Today’s heroin users likely started with prescription pills, which are perceived to be generally safe for consumption because it’s in a dosage regulated by law, he said. “Heroin on the street, however, is, of course, not regulated and there is a fine line between a dose of heroin being strong enough to bring back customers and too strong to kill some of those customers,” he said. Though more lethal, higher purity also translates into a bigger profit for dealers and a better quality of “high” for users, Duecker said. Higher purity level means the heroin can be smoked or snorted. That makes it a drug of choice for teens, in particular, who think it’s safe because they don’t need a needle. The higher potency makes it more addictive and easier to overdose.
So, a high school student who switches from pills to heroin will likely not know how pure the heroin is or whether it’s been adulterated or “cut” with toxic substances. Moreover, that user’s tolerance for heroin, especially heroin of high purity, may be low enough to cause the user to become unconscious or die, he said.
Why the rise in heroin?
Heroin is plentiful, according to drug enforcement officials. It makes its way into the suburbs through Philadelphia, which has become a major gateway for drugs being smuggled into the Northeast.
With a major port, a sprawling highway network and several airports nearby, the region has the infrastructure to support a booming market, said John Hamrick spokesman for the Philadelphia regional office of the Drug Enforcement Agency. The DEA’s latest quarterly report, he said, shows heroin continuing to increase in availability — especially in the suburbs — and ranges in purity from 40 percent to 90 percent.
The price for a gram of heroin ranges from $60 to $70, down from an average of $75 to $300 a gram more than a decade ago. Higher purity and lower prices can be blamed on a shorter journey from the poppy fields of South America to the streets of Philadelphia and its suburbs, he said. Hamrick said smugglers are finding more direct routes to the region, though air travel, car travel and shipping ports.
Philadelphia’s heroin supply then makes its way to Allentown, Scranton, Washington, D.C., and Baltimore, coming primarily from Mexican and Colombian drug trafficking organizations. “Mexican cartels have flooded the marketplace with heroin,” said Duecker. There is so much heroin in Philadelphia that a .03 ounce bag — essentially satisfying one hit (less than half a teaspoon) — can be purchased for less than $10, he said. Area teens, who initially picked up their habit in the suburbs, say prices rise the farther one gets from the city, costing $15 for the same amount in places like Levittown, Doylestown and Perkasie.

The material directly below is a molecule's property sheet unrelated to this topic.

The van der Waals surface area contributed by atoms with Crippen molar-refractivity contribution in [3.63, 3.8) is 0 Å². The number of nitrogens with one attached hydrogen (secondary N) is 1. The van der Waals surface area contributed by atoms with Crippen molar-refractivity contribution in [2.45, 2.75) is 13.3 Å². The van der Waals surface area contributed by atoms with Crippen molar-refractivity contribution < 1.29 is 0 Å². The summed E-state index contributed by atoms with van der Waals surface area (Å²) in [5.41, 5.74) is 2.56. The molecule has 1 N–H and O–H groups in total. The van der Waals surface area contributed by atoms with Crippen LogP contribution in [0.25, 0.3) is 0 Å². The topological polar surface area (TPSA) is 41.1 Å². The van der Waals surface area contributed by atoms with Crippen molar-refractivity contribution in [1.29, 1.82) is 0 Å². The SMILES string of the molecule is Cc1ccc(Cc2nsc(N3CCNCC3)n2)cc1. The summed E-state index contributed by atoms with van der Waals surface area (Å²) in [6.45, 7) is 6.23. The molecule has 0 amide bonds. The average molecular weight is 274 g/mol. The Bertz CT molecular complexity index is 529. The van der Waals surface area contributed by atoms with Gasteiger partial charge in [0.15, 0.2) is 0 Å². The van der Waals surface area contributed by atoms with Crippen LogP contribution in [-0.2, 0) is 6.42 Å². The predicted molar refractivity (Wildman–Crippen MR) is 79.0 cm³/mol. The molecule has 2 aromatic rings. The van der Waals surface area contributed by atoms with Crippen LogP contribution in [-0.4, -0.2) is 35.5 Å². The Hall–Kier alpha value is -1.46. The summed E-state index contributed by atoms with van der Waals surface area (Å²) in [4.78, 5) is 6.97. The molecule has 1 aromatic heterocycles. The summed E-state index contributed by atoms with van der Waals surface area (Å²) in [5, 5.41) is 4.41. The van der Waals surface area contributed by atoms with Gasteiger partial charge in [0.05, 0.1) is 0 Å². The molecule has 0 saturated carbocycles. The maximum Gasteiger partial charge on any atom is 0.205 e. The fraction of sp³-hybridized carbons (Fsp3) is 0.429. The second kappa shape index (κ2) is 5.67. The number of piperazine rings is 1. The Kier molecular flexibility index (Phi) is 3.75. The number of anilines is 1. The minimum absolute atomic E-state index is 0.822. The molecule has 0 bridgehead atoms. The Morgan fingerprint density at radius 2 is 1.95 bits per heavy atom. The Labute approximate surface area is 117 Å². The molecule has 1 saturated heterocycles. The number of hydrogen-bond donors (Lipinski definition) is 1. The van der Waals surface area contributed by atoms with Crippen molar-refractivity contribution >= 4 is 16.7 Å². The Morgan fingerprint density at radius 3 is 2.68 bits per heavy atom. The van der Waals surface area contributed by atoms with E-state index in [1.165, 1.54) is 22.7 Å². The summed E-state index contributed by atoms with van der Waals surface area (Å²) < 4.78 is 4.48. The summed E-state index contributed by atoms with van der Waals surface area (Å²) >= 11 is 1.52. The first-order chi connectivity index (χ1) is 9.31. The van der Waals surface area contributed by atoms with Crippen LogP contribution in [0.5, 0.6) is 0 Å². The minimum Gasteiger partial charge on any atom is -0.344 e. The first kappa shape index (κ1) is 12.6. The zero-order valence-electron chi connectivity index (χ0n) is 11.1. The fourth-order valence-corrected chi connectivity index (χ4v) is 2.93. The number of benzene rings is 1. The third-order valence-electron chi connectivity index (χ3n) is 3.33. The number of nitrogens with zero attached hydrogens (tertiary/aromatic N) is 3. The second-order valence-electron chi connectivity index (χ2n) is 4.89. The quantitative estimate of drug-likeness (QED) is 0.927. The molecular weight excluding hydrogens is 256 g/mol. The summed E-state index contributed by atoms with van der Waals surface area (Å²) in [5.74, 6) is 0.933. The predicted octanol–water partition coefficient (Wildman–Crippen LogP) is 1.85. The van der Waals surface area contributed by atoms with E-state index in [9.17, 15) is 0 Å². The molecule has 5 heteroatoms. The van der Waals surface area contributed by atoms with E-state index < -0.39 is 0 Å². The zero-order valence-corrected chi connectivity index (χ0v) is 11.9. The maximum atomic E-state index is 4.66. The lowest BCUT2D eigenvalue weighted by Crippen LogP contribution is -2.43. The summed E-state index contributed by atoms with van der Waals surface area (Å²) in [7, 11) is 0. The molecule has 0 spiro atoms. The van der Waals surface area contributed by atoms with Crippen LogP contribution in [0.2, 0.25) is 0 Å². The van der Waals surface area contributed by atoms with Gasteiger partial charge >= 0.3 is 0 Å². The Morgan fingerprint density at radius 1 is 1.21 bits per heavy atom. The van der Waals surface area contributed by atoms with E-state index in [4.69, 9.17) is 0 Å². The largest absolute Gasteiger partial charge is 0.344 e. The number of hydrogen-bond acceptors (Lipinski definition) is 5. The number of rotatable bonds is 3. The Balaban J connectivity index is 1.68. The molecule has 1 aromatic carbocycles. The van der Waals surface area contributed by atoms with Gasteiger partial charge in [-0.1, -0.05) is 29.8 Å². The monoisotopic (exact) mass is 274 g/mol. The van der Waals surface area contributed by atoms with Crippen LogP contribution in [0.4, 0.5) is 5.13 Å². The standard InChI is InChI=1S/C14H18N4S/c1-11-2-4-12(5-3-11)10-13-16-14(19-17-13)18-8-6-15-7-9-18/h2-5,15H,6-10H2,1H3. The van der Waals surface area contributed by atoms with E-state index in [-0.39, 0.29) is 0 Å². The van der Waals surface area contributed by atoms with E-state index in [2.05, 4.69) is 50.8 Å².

The suburbs, the agents say, are becoming a more lucrative market because of the high number of teens and young adults who can no longer afford to feed their addiction to prescription medicines — and are reluctant, at first, to go into the city. “Many suburbanites get their hands on (pills) first, get hooked and once the prescriptions are gone, they still need the high, which explains the increase in heroin use in the suburbs,” Hamrick said.
Heroin and other opiates are perceived by many users as less risky today than they were 20 years ago. “We’ve become accepting of things like OxyContin, Vicodin and Percocet,” said Fialko, the prevention specialist with The Council of Southeast Pennsylvania Inc. “When a youth sees doctors give it to a parent for a bad back, he or she doesn’t believe a doctor would give out anything unsafe.” So kids abuse the drugs stolen from their parents’ medicine cabinet or bought on the street. They swallow as many pills as they need to get a high.
Television advertisements only exacerbate the acceptance of prescription medications, Fialko said. “We are the only country in the world that direct-markets prescription medications to consumers,” he said. “When we get a direct message that says they’re OK, we tend to trust them — sometimes too much, and we don’t read the fine print messages of how harmful these substances can be.” Whenever a drug’s perceived harm is low, the level of use will increase, Fialko said. “Heroin, in the 1980s, was perceived to be a killer drug,” he said. “Today, it’s more of a next-step drug, a choice that teens turn to once their supply of prescription opiates runs out.”
(For more facts and information, visit http://www.phillyburbs.com/news/local/herointalk/cheaper-purer-heroin-draws-more-bucks-montco-teens-into-its/article_b5f4e594-7c98-517a-a76b-d29ca43024aa.html.)